FORT CAMPBELL, Ky. (Army News Service, Feb. 28, 2007) - Just more than 200 Silver Stars have been awarded for Operation Iraqi Freedom since it began in 2003, and three of them now belong to Soldiers from one Fort Campbell platoon.
The 1st Battalion, 506th Infantry Regiment, 101st Airborne Division, returned in November from the streets of Ramadi, Iraq, with stories of heroism. When a barrage of small-arms fire and rocket-propelled grenades pierced the night silence on March 13, Staff Sgt. Jeremy Wilzcek, Spc. Jose Alvarez and Spc. Gregory Pushkin discovered how they would react in an intense, deadly situation.
"I immediately freaked out," said Alvarez, who was able to regain his composure upon seeing his comrade, Staff Sgt. Marco Silva, incapacitated in the middle of the street.
Alvarez left cover and ran into the kill zone. He covered his buddy's body with his own and returned fire on the enemy. "I snatched him up and started dragging him away," Alvarez said.
While Alvarez dragged Silva to the safety of cover, two pieces of shrapnel plunged into his leg. "I was pretty laid out," he said.
Nevertheless, Alvarez quickly returned to the fight after receiving battlefield aid.
Pushkin and Wilzcek also darted into the line of fire, risking their own lives, to retrieve wounded comrades.
Pushkin kicked down the door of a home to provide cover for injured troops reeling from the intensity of the ambush. He laid down suppressive fire, then, he and Wilzcek pushed their way to a pair of troops pinned down and injured.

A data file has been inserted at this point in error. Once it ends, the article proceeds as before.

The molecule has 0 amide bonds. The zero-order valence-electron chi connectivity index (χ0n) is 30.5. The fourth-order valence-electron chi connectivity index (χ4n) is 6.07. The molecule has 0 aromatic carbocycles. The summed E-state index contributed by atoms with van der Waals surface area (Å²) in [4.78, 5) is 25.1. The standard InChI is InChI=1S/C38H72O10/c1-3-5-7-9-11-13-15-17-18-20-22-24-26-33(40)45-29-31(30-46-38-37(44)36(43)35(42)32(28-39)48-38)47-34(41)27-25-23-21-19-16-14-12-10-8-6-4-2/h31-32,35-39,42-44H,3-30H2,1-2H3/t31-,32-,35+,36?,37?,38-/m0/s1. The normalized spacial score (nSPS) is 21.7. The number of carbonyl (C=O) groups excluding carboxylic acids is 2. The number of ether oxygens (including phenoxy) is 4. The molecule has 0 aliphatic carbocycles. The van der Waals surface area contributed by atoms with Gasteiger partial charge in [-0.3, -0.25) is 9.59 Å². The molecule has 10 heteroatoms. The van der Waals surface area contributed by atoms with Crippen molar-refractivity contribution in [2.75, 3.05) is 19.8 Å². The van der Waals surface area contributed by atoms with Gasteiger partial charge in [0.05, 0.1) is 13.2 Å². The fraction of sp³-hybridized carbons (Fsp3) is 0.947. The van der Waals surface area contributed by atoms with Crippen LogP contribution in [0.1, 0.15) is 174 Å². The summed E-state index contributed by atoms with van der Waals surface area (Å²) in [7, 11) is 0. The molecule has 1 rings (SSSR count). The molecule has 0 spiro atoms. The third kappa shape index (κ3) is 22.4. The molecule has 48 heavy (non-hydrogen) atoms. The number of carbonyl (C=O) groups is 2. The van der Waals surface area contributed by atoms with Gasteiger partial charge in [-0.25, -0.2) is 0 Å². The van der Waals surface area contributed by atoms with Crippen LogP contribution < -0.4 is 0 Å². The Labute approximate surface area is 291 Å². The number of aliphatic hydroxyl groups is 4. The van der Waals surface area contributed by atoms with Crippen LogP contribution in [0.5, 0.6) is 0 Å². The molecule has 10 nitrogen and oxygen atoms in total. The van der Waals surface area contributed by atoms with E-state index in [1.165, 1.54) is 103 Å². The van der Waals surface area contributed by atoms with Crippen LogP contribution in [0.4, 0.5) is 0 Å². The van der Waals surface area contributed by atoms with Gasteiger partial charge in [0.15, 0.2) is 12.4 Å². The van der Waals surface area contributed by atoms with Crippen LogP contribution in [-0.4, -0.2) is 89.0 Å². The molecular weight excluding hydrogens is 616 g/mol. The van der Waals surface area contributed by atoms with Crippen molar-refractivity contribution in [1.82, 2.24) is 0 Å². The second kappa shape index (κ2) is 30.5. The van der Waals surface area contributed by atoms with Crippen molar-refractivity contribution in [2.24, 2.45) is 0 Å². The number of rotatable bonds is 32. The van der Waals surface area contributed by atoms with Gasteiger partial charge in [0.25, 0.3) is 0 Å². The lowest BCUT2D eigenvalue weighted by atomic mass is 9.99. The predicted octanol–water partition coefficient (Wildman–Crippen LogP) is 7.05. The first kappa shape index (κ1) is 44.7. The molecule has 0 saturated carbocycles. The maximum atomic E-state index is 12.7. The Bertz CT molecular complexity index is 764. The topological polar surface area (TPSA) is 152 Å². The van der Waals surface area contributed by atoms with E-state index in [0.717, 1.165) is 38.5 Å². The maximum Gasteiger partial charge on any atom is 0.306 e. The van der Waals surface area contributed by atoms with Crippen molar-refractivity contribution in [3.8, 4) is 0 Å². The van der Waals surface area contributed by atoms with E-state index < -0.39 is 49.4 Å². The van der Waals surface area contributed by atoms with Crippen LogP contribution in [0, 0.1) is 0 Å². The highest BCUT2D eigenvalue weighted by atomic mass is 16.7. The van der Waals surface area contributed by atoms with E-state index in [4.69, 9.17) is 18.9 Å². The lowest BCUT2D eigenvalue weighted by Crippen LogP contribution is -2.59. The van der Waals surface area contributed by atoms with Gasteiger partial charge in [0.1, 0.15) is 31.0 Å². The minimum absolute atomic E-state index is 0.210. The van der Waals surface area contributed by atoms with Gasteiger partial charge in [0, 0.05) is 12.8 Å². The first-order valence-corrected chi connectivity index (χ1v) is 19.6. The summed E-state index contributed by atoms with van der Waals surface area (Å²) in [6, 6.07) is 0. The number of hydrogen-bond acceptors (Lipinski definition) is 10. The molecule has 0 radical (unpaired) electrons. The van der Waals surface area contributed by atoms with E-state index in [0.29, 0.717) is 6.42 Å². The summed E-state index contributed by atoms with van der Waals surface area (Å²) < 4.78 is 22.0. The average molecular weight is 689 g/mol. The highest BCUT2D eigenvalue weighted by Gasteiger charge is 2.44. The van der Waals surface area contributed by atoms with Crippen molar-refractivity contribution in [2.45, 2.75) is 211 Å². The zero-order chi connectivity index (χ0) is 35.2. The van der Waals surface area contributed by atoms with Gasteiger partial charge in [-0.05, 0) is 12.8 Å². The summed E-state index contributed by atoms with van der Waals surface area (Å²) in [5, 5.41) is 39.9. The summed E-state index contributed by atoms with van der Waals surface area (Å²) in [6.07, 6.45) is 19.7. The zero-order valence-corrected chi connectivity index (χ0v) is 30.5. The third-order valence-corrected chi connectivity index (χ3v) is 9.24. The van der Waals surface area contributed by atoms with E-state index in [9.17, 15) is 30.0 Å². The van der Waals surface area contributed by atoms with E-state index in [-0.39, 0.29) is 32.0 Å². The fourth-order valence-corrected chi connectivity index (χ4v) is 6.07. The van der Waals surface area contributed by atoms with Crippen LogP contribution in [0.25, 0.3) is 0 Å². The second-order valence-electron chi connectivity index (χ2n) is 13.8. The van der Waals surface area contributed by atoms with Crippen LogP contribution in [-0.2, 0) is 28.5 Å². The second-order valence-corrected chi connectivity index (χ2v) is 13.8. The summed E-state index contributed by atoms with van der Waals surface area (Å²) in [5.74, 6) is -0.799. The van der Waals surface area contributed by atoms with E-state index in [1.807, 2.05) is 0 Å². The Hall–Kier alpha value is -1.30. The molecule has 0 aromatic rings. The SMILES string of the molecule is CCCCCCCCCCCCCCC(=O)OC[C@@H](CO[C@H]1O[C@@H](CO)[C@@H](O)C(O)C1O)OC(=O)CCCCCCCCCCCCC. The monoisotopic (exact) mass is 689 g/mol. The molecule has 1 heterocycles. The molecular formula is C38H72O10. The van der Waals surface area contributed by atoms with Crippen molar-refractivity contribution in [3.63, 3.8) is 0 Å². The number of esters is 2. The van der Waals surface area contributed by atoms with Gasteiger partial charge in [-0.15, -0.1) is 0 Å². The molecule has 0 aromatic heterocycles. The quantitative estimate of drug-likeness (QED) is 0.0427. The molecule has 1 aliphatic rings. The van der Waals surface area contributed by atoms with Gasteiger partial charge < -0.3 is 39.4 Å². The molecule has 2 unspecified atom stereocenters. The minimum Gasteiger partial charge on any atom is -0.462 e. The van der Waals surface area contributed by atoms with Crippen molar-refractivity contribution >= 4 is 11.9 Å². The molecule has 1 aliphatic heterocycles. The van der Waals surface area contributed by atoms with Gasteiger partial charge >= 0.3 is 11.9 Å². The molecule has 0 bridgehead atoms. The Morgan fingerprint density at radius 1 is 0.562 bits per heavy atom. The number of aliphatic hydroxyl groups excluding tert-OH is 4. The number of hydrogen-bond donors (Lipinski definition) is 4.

"Training took over," Pushkin said. "My mind just shut down, and I focused on what was in front of me, I had no sense of time at all."
After receiving their Silver Star from 101st Airborne Division Commander Maj. Gen. Jeffrey Schloesser at Lozada Gym on Fort Campbell Feb. 15, the three heroes were still humble about the actions that earned them the award for "gallantry in action."
"I feel honored to be recognized, but there are a lot of people in Iraq doing the same thing," Wilczek said.
Though the three downplay their acts of courage, Sgt. Michael Row has a much different take on the events of that night. "I was trapped in the street, and they pulled me out of there," Row said.
"All three men risked their lives numerous times to come to the aid of their comrades," said Lt. Col. Ron Clark, 1st Bn., 506th Inf. Reg., commander.
Schloesser also awarded 14 Bronze Stars with Valor to other unit members during the same ceremony. In all, nearly 200 awards were given to the Band of Brothers Soldiers, including 87 Purple Hearts and 91 Army Commendation Medals with Valor.
(Pfc. Paul David Ondik writes for the 4th Brigade Combat Team, 505th Infantry Regiment.)